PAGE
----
Hello lovelies! Welcome back to This Unexpected Love. I recently rebranded How to Stepmom to This Unexpected Love and wrote all about it here. You can also follow me on Facebook (they have yet to approve a name change request... help), Instagram or Pinterest!
I decided to hop on the blog after someone told me that the way I’ve been raised affects the way I handle things in life now. Which got me thinking. I'm sure it totally affects the way I stepparent to how I go about my day-to-day relationships.
I also see this as a major reason why I held back as a stepmom and let my husband take the lead with his kids.
My parents had very distinct roles in their relationship. My mom was the caretaker, she cooked, cleaned, took care of the kids while my dad provided for us by working. It worked for them in many ways, but I also saw the other side and at times questioned if that's what I wanted for myself in life. As Erin from StepLife said ‘’I refuse to buy into this discourse of the hapless, hopeless dad syndrome”.
Men are very capable.
Cooking, cleaning, folding laundry… It’s not rocket science! In our household, we help each other out. We are in this together after all.
My husband was the first divorced dad I came across in the dating world and I was pretty impressed. FYI, I’m totally not biased. NOT AT ALL you guys… He wasn’t a single parent by definition, he was co-parenting with 50/50 access which basically translated into a 4 weeks on 4 weeks off schedule.
During those times when he was with his children it was up to him to get the groceries, make lunches, cook dinners, get the kids ready for school and preschool, help with homework, read stories, tuck them in, take them to appointments, be the person who would discipline and who was there when they needed daddy to listen to their stories. I can literally go on and on.
Did I already say that I was pretty impressed? It was entirely the opposite of what I was used to growing up.
When it was time to meet his kids I wanted to see him in action and had no intentions of swooping in and taking over. By that point, I knew he was definitely not a casualty of the “hopeless dad syndrome”.
The first time meeting my stepkids was nerve-wracking, to say the least. Matthew and I were well aware of the importance of ‘the first meeting’. So what did we do? Just about everything professionals recommend NOT to do.
I will never forget,
- Walking down the street moments before meeting his kids
- Both his kids giving me a hug and me being surprised and equally as freaked out because hugging is definitely not something I did growing up.
- Thinking "I’m on vacation!!" It was time to relax, get my brain out of work mode, meet his kids, his family and explore a town that might be my future home. 'Daddy duties' were on him and I would chip in where and when needed.
It has been 5 years since that first introduction.
Our household is not divided by the typical blue and pink jobs. We’re a mix of whatever works best for us and both pitch in with all household chores and things the kids need.
My husband still is the heavy lifter with the kids, who makes their lunches in the morning and signs their agendas. He’s the dad who sits down and helps with a school project because he loves building things. He’s the person who helps out with homework because his patience is just so freakin’ admirable and I’m pretty sure I never did long division in Holland or maybe I blocked it from my memory!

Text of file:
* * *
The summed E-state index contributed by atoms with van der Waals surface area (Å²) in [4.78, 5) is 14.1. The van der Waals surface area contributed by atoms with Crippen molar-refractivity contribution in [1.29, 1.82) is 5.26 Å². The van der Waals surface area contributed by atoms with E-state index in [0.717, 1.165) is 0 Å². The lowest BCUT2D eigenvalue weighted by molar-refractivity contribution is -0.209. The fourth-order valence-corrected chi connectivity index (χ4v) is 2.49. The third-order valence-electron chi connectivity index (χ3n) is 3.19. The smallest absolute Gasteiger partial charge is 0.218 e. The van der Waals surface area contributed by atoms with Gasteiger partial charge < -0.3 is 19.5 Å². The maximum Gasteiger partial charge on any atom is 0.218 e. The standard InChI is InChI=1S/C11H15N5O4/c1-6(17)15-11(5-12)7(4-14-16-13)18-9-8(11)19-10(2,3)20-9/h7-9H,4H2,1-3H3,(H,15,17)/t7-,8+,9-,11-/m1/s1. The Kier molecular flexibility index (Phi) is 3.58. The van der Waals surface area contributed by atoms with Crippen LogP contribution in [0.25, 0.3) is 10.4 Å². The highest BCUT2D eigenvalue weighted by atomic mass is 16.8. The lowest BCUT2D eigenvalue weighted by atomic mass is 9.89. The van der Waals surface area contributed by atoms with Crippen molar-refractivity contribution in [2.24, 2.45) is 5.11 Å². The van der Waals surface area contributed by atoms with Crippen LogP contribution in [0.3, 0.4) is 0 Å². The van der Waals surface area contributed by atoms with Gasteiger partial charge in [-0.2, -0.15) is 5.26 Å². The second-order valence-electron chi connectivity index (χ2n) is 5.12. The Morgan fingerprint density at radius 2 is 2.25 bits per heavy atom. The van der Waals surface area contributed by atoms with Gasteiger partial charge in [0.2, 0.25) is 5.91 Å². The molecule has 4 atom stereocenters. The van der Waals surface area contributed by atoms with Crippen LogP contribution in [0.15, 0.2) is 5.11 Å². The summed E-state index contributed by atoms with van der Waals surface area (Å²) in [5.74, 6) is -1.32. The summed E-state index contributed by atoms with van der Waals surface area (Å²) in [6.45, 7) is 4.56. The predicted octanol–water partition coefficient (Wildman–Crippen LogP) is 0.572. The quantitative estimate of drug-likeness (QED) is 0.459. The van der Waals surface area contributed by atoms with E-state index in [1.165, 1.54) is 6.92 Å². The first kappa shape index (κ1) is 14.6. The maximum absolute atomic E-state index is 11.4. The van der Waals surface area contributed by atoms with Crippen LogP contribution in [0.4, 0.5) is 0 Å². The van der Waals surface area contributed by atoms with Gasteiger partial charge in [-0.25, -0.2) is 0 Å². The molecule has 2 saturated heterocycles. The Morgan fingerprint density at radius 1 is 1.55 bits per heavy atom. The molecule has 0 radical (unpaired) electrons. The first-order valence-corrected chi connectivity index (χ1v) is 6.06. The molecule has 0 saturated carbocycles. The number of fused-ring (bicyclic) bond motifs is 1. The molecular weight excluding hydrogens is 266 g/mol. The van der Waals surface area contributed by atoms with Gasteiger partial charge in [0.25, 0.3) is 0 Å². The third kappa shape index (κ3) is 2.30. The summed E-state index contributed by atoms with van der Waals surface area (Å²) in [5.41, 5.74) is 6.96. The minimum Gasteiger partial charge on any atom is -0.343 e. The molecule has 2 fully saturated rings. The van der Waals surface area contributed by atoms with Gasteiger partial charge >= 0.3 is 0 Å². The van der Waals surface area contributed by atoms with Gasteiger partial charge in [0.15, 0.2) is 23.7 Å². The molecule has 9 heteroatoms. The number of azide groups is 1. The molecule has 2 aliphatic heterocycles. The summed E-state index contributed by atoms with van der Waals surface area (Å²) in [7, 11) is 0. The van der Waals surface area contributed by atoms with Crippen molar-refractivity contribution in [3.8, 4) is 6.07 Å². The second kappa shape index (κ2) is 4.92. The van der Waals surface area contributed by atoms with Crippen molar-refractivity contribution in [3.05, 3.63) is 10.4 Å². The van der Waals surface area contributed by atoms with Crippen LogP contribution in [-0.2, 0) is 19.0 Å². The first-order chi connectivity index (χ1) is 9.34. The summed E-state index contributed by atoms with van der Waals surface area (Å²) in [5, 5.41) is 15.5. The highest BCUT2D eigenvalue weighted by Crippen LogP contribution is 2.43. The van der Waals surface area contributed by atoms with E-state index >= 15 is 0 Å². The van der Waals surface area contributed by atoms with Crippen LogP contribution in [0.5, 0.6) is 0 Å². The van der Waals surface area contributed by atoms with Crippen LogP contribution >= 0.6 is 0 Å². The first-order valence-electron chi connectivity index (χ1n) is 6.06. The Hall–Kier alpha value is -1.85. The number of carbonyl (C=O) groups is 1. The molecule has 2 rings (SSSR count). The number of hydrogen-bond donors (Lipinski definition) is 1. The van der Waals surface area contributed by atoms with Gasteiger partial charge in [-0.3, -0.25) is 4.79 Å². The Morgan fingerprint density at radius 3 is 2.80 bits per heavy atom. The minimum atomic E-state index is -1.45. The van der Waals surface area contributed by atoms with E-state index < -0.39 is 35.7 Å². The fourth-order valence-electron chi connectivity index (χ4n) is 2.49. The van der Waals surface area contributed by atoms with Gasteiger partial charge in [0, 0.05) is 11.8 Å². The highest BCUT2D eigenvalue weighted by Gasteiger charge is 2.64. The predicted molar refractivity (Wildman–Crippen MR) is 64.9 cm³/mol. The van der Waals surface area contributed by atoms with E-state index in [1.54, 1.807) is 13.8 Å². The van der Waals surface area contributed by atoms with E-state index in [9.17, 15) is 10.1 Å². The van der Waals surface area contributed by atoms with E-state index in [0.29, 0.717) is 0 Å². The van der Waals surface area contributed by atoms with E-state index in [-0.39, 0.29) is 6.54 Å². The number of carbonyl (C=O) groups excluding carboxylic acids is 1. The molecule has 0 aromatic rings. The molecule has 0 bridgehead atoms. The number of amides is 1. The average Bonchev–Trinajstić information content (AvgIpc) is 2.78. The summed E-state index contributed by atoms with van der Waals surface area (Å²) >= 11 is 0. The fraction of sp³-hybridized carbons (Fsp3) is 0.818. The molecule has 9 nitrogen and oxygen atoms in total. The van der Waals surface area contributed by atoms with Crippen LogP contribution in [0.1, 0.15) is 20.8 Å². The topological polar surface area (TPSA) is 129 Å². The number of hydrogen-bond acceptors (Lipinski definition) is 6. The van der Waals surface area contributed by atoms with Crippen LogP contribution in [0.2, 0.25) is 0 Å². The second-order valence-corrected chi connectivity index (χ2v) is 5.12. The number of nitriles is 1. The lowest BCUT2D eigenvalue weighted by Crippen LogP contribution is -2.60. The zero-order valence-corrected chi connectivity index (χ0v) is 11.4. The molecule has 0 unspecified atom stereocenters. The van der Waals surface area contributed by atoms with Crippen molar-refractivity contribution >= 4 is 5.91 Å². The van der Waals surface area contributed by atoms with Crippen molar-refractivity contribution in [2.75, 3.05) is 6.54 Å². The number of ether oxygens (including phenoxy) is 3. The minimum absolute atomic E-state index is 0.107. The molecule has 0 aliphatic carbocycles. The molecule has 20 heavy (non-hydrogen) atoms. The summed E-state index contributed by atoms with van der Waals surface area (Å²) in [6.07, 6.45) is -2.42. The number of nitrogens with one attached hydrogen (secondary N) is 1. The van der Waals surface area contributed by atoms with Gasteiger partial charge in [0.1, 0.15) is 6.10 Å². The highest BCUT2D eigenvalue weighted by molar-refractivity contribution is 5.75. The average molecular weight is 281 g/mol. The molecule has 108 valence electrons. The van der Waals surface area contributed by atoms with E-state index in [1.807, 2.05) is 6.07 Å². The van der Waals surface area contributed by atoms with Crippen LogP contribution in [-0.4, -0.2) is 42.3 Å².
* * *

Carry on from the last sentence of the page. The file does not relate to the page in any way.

You might be thinking by now ‘but… what does she do?!’
Let me tell you! While my husband is about to pull his hair out in frustration I raise a glass of wine while binge watching Netflix and tell him 'You got this, babe!'.
Ladies, I’m sure my husband would have something to say about the lack of help or have a minor hissy fit. Plus, the we- work-together statement would be a complete lie.
I pack lunches (even though I dread it at times and often go missing between 7 and 8 am), sign agenda’s, help with homework (after I figure out how to do long division, get frustrated and hand it over to my husband…), cook, used to read bedtime stories (they are soooo old now 🙁 what happened?!). I also fold massive loads of laundry when the kids are home in addition to everything else that needs to be done when running a household but sometimes I also say NO to all the household chores.
Truthfully, Matthew and I both pitch in and work together.
I’m sure some of you might disagree and I totally get it because all of our situations are so very different. Last year things changed for us when my husband had to take on work at home instead of abroad. It was only for a brief period but with him away from home from 6 am - 5 pm, Monday to Friday, a lot of the day-to-day parenting duties fell on me.
At the end of the day, even if your partner had a long exhausting day at work, the kids still need their dad!
I’m not a big believer in blue or pink jobs but I do know my limits and am probably not the person who will build a skateboard ramp… Sorry kids.
The “hopeless dad syndrome” is either a myth or a well-maintained excuse men are using to get out of helping around the house. Clever guys... very clever!
Dads might do things differently than moms but these kids are doing pretty good with their dad taking the lead at our home. There is just no “one way is the best way” when it comes to raising kids. At the end of the day, we all just do what's best for our family.
And on a sidenote,
Happy early Fathers day, babe!!!